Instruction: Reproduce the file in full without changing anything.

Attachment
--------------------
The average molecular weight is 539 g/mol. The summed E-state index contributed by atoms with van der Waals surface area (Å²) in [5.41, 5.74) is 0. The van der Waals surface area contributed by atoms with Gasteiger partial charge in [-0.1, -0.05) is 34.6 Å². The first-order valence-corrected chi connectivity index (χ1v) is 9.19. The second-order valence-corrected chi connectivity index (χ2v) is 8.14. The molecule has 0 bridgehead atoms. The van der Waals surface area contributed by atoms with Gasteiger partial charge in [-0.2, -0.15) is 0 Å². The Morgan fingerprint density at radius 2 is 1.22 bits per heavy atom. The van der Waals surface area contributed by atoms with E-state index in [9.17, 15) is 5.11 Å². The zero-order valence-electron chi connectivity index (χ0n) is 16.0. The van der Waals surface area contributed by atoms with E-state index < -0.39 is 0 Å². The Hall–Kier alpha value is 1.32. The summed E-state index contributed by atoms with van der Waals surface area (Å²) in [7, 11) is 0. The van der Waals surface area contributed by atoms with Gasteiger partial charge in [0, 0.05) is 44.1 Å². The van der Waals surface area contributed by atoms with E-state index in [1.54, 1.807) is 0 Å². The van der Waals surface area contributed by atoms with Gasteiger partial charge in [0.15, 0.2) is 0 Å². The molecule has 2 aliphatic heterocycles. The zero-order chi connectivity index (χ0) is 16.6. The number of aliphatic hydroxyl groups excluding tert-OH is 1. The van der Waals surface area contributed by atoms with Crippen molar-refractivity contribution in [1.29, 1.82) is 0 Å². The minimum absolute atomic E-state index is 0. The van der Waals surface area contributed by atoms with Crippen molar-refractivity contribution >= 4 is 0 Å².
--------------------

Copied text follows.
The average molecular weight is 539 g/mol. The summed E-state index contributed by atoms with van der Waals surface area (Å²) in [5.41, 5.74) is 0. The van der Waals surface area contributed by atoms with Gasteiger partial charge in [-0.1, -0.05) is 34.6 Å². The first-order valence-corrected chi connectivity index (χ1v) is 9.19. The second-order valence-corrected chi connectivity index (χ2v) is 8.14. The molecule has 0 bridgehead atoms. The van der Waals surface area contributed by atoms with Gasteiger partial charge in [-0.2, -0.15) is 0 Å². The Morgan fingerprint density at radius 2 is 1.22 bits per heavy atom. The van der Waals surface area contributed by atoms with E-state index in [9.17, 15) is 5.11 Å². The zero-order valence-electron chi connectivity index (χ0n) is 16.0. The van der Waals surface area contributed by atoms with E-state index < -0.39 is 0 Å². The Hall–Kier alpha value is 1.32. The summed E-state index contributed by atoms with van der Waals surface area (Å²) in [7, 11) is 0. The van der Waals surface area contributed by atoms with Gasteiger partial charge in [0, 0.05) is 44.1 Å². The van der Waals surface area contributed by atoms with E-state index in [1.54, 1.807) is 0 Å². The van der Waals surface area contributed by atoms with Gasteiger partial charge in [0.15, 0.2) is 0 Å². The molecule has 2 aliphatic heterocycles. The zero-order chi connectivity index (χ0) is 16.6. The number of aliphatic hydroxyl groups excluding tert-OH is 1. The van der Waals surface area contributed by atoms with Crippen molar-refractivity contribution in [1.29, 1.82) is 0 Å². The minimum absolute atomic E-state index is 0. The van der Waals surface area contributed by atoms with Crippen molar-refractivity contribution >= 4 is 0 Å².